As per the ARIMA model, the analyzed time-series data can be described as a linear combination of their previous values and unpredictable disturbances [29,30,31]. This model is characterized by three key components: p (representing the autoregressive order), d (indicating the order of differencing required to achieve stationarity), and q (denoting the moving average order). Table 1 demonstrates the model’s mathematical form [32,33].
As the estimate approach is only applicable to stationary series, ensuring that the series under consideration is stationary is the first and most crucial criterion for ARIMA modelling [34,35]. If neither a series’ mean nor its autocorrelation change over time, it is said to be stationary [36,37]. Using a time plot tests, one must determine whether a time-series is stationary. A non-stationary series may be turned into or recognized as a stationary series through distinguishing. The number of differentiations required to obtain stationarity is indicated by the symbol d, which stands for the order of integration/difference. To predict milk production, the ARIMA model is used once the p, d, and q values are obtained. The statistical program SPSS is utilized in this paper’s ARIMA modelling. Data transformation, regression analysis, variance analysis, multivariate analysis of variance, analysis of covariance, t-tests, non-parametric tests, time-series forecasting, and many more statistical applications may all be performed using SPSS [38,39,40].

3. Model Formation

The ARIMA model involves multiple processes to arrive at a final forecasting value [41]. A variety of tools are used in the forecasting process, including ACF and PACF [42], both of which play an important role. The data obtained from Company ‘X’ is plotted in Figure 2, revealing an increasing trend in the data followed by some decreasing trend. To prepare the data for ARIMA analysis, a process called differencing is employed. Differencing involves subtracting a previous observation from the current one to stabilize the data and make it suitable for ARIMA modeling. In the case at hand, this differencing process is depicted in Figure 3 and Figure 4.
As illustrated in Figure 3, an initial differencing of d = 1 is applied to the data. This transformation is employed to remove any linear trends or periodic fluctuations in the data. However, upon closer examination of the results in Figure 3, it becomes apparent that the data still exhibit deviations from a consistent mean value. This indicates the presence of further non-stationarity, prompting the need for an additional differencing step. In Figure 4, a second differencing operation, denoted by d = 2, is executed. This second differencing process serves to further stabilize the data by eliminating any residual fluctuations and ensuring that the data adhere to a constant mean. The result, as depicted in Figure 4, showcases data that appear more stationary, making them better suited for ARIMA modeling. Consequently, ACF and PACF are used to determine the value of p and q [43]. If the ACF is geometric and the PACF is significant to lag p, then the MA component will be zero, i.e., p = 0, as shown in Table 2. Similarly, if the PACF is geometric and ACF is significant to lag q, then the AR component will be zero, i.e., q = 0. However, if both components are significant, then both p and q are considered. In this study, the SPSS software is used for the formation of ACF and PACF, followed by the final formation of the model. Initially, the data are input into the software, followed by integrating the difference (d = 2) to deploy ARIMA. The p and q values are identified with the help of ACF and PACF provided by SPSS. The ACF and PACF provided by SPSS are shown in Figure 5 and Figure 6, respectively. The formulation of the model is completely dependent on the values of p, d, and q. As shown in Figure 4, d = 2 provides stationarity to the data. Moreover, the value of p and q is determined with the help of Figure 5 and Figure 6.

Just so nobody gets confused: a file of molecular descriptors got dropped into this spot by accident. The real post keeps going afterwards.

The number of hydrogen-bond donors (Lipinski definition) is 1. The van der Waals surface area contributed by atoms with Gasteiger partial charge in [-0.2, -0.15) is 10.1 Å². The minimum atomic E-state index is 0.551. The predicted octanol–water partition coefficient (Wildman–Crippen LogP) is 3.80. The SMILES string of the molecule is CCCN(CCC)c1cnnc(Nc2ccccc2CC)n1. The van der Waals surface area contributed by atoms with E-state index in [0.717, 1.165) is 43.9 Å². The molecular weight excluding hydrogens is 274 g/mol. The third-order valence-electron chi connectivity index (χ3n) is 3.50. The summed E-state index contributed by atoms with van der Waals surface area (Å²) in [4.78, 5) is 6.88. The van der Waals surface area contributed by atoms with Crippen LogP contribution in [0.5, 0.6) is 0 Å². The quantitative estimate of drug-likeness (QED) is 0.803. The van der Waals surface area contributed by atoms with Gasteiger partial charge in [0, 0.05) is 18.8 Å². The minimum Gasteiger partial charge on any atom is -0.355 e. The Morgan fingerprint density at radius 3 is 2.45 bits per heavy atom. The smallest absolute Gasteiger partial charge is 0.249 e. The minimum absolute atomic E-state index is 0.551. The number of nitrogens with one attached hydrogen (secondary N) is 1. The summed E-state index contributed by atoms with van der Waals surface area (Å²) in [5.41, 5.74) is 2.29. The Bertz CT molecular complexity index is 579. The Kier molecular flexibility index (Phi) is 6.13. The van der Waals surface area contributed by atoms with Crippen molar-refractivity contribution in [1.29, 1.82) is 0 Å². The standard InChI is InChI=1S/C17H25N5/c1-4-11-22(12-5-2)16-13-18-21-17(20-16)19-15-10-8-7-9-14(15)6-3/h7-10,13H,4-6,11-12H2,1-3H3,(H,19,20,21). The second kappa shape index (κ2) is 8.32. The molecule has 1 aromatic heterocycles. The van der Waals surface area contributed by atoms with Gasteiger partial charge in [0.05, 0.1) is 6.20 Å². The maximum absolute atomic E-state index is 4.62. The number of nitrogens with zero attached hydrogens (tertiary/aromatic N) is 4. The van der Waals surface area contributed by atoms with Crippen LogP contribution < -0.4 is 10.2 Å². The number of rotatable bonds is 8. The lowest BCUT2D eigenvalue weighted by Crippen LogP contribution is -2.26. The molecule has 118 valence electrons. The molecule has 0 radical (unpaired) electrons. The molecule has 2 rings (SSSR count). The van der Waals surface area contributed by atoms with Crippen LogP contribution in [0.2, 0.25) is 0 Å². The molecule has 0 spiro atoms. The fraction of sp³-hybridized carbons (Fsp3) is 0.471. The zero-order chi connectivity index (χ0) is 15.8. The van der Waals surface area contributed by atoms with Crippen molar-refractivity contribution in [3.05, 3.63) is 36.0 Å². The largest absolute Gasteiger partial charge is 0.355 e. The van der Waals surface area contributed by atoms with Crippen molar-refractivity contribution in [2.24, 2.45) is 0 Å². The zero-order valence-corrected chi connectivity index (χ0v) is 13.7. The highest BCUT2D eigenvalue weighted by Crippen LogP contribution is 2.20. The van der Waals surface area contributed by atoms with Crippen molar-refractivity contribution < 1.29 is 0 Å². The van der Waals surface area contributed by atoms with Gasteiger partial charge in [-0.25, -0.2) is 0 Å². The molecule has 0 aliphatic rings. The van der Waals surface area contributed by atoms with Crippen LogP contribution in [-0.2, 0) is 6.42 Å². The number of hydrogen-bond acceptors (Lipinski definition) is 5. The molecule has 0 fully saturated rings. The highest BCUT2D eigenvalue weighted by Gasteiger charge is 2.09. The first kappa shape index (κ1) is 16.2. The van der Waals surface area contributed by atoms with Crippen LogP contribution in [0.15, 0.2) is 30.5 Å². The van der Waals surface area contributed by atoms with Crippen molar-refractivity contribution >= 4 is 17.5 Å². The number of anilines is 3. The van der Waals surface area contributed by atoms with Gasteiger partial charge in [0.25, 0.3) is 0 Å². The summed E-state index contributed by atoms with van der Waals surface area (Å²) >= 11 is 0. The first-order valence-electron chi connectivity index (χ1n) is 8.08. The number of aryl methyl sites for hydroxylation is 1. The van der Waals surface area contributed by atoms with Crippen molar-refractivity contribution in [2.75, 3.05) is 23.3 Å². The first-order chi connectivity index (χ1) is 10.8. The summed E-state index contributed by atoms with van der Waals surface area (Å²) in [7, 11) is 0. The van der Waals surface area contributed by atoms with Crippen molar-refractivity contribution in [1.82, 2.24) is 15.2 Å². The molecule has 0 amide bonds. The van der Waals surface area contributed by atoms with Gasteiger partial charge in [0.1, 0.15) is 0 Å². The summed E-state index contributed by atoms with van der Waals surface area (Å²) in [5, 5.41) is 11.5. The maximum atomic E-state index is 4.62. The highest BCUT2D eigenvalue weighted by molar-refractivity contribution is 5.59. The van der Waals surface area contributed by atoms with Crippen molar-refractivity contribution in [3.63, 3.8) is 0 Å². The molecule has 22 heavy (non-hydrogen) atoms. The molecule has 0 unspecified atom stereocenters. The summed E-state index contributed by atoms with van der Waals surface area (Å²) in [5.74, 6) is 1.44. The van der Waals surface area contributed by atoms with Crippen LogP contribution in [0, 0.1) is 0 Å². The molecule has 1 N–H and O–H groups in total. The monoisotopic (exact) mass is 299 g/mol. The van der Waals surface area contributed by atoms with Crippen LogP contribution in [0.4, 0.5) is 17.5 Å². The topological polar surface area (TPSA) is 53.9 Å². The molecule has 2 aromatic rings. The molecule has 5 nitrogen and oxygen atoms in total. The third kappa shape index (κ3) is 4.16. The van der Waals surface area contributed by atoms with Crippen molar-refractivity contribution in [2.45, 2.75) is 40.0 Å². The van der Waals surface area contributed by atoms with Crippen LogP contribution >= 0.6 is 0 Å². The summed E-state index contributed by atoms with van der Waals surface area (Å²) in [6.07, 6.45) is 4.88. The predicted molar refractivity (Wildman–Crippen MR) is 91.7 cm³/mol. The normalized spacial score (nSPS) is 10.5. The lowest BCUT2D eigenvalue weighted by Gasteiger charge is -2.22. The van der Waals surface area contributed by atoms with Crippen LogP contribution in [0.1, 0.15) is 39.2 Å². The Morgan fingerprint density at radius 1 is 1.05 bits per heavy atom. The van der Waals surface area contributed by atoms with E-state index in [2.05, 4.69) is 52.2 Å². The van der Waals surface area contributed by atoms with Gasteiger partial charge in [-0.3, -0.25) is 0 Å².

After examining the ACF and PACF, it was found that both were significant to lag q (1, 2) and lag p (1, 2), indicating that both the AR and MA components needed to be included in the model [44]. The optimal model for forecasting milk production in North India using the ARIMA model was determined through generating and comparing all the potential models that are described in Table 3.

4. Result and Discussion, Implications, and Limitations

4.1. Results and Discussion